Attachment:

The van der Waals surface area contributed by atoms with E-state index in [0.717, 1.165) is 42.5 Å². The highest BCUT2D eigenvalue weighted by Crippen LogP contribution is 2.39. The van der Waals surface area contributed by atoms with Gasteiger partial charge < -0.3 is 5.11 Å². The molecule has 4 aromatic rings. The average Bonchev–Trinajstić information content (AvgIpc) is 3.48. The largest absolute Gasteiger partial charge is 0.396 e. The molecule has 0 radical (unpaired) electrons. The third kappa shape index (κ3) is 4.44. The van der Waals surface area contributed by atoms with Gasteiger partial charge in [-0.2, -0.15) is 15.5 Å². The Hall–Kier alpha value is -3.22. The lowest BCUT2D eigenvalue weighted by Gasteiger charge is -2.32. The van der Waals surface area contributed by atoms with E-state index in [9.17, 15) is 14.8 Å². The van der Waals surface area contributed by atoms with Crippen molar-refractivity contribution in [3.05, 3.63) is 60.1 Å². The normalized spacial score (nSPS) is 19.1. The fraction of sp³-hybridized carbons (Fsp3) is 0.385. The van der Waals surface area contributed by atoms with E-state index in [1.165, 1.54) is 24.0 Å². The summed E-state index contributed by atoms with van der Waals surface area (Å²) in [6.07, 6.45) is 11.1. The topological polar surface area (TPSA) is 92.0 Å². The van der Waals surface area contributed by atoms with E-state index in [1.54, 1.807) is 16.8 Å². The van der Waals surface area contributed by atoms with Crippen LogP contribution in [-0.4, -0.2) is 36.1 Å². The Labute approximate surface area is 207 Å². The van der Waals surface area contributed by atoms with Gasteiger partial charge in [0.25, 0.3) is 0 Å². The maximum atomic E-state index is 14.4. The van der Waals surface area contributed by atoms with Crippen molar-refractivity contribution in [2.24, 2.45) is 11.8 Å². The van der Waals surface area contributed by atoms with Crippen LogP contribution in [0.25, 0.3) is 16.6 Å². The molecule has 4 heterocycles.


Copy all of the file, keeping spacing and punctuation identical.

The van der Waals surface area contributed by atoms with E-state index in [0.717, 1.165) is 42.5 Å². The highest BCUT2D eigenvalue weighted by Crippen LogP contribution is 2.39. The van der Waals surface area contributed by atoms with Gasteiger partial charge < -0.3 is 5.11 Å². The molecule has 4 aromatic rings. The average Bonchev–Trinajstić information content (AvgIpc) is 3.48. The largest absolute Gasteiger partial charge is 0.396 e. The molecule has 0 radical (unpaired) electrons. The third kappa shape index (κ3) is 4.44. The van der Waals surface area contributed by atoms with Gasteiger partial charge in [-0.2, -0.15) is 15.5 Å². The Hall–Kier alpha value is -3.22. The lowest BCUT2D eigenvalue weighted by Gasteiger charge is -2.32. The van der Waals surface area contributed by atoms with E-state index in [9.17, 15) is 14.8 Å². The van der Waals surface area contributed by atoms with Crippen molar-refractivity contribution in [3.05, 3.63) is 60.1 Å². The normalized spacial score (nSPS) is 19.1. The fraction of sp³-hybridized carbons (Fsp3) is 0.385. The van der Waals surface area contributed by atoms with E-state index in [1.165, 1.54) is 24.0 Å². The summed E-state index contributed by atoms with van der Waals surface area (Å²) in [6.07, 6.45) is 11.1. The topological polar surface area (TPSA) is 92.0 Å². The van der Waals surface area contributed by atoms with E-state index in [1.54, 1.807) is 16.8 Å². The van der Waals surface area contributed by atoms with Crippen LogP contribution in [-0.4, -0.2) is 36.1 Å². The Labute approximate surface area is 207 Å². The van der Waals surface area contributed by atoms with Gasteiger partial charge in [0.25, 0.3) is 0 Å². The maximum atomic E-state index is 14.4. The van der Waals surface area contributed by atoms with Crippen molar-refractivity contribution in [2.24, 2.45) is 11.8 Å². The van der Waals surface area contributed by atoms with Crippen LogP contribution in [0.25, 0.3) is 16.6 Å². The molecule has 4 heterocycles.